Author : Julian Miles, Staff Writer


A long time ago, there was a war. A really big, planet-smashing war. Sometime during that conflict, they had a knock-down, drag-out battle nearby. It spanned a couple of systems and went on for many years. When they stopped fighting, there was so much scrap wargear floating about they ‘tidied up’ by somehow corralling it all into orbit about Currachus and stacking wreckage so deep on its twin moons they apparently had to make a third moon to calm the tides.


Our scant records continue, saying they didn’t even land. Just stole the sky. ‘Currachus’ means ‘A million eyes in the night’. Our ancestors named our home after the glory of the night skies. Old tales tell of the wondrous sight of the yellow moon ‘Neorthas’ following the green moon, ‘Climia’, against that million-eyed backdrop.

Those skies are gone. My skies are shades of grey with ‘eyes’ that spark briefly as chunks of wreckage grind together. Sunlight is a diffuse, dim illumination broken by beams of brilliant light as reflective fragments align, allowing spears of pure sunlight to reach the ground.


With a roar of chains and the crash of counterweights, the steel-shod tree trunk starts to move along the ancient slipway. Right on the horizon, I can see the sheets of sparks from where the haul chains crash across the skid plates that protect the canyon edge.

“Amazing, isn’t it?”

I peer at Adrianna. She’s got the faraway look she gets when her imagination overtakes her clever.

“It’s certainly the loudest thing I’ve ever encountered.”

She punches me in the shoulder. I grin. She punches me again.

“You’re an idiot. Our forebears built this to let us escape.”

“They built this in the crazed hope that someone would get lucky before this world finished dying.”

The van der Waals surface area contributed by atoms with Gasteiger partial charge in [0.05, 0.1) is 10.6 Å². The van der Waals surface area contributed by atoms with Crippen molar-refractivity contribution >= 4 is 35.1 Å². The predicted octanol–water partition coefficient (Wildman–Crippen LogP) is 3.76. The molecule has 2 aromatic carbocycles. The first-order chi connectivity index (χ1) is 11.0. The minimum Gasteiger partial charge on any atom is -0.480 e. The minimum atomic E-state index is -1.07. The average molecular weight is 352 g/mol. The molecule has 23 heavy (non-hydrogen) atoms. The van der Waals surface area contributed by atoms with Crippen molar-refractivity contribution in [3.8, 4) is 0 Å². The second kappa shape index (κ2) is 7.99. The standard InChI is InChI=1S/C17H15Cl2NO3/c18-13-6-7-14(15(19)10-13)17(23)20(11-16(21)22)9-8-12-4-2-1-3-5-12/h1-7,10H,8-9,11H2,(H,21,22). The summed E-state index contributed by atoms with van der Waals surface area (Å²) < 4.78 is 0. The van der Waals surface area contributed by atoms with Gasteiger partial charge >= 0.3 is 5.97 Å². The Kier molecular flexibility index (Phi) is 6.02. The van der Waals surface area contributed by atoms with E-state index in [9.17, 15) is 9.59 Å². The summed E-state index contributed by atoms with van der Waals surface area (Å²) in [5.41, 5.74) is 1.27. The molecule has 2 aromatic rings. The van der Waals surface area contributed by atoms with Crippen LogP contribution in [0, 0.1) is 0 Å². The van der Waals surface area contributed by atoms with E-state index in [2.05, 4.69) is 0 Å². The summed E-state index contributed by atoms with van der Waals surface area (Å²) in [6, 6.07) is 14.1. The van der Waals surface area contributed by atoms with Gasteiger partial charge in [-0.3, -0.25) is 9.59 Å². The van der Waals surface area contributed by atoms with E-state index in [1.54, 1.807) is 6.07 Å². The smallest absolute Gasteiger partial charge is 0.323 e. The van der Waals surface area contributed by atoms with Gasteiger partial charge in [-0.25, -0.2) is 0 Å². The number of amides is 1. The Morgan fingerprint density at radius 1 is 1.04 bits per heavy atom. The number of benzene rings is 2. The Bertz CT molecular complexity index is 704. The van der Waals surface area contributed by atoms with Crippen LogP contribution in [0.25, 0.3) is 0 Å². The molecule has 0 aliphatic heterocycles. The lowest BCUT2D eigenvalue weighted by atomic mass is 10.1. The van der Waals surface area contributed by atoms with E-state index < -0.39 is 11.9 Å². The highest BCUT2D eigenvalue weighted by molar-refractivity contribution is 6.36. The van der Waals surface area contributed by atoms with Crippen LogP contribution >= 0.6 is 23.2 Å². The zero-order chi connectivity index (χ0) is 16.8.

“We’ve brought down so much. Some of it we understand.”

That’s the problem. I look to the ground as I reply: “Yet optimists like you insist that eventually we’ll knock an intact starcraft out of orbit and it’ll survive the drop and we’ll be able to use it. We don’t fully understand the principles of what we’re doing anymore! My father certainly doesn’t, yet he’s Overseer of the Winches. We’re becoming primitives with an annual religious ritual that culminates in hurling a metal-clad tree into orbit to bring down the metal we use to clad the next tree. It’s ludicrous!”

She hooks a finger under my chin, lifting my eyes to meet hers, then shakes her head.

“What would you have us do? Things are getting worse. Every year there are fewer crops, weaker livestock, less children surviving. I’m not supporting a gamble, I’m supporting a desperate purpose that gives our folk the will to live. No, it’s not entirely sane. But, it’s all we have.”

Well, now. There’s a viewpoint I hadn’t considered. One that, sadly, makes sense.

Far away, a dark arrow hurtles into the sky as the final thousand drag weights plummet into the canyon with an impact that shakes the ground where we stand.

I stand up, take her hand, and meet her gaze: “Maybe, this time, we’ll get lucky.”

She stares at me, as if probing my change of opinion, then smiles: “Maybe. If not, I’ve got an idea for how we can do this twice a year, but I need someone who works on the haul to check it before I present it to the elders.”

I gently squeeze her fingers: “Time for you to meet my father’s mechanics.”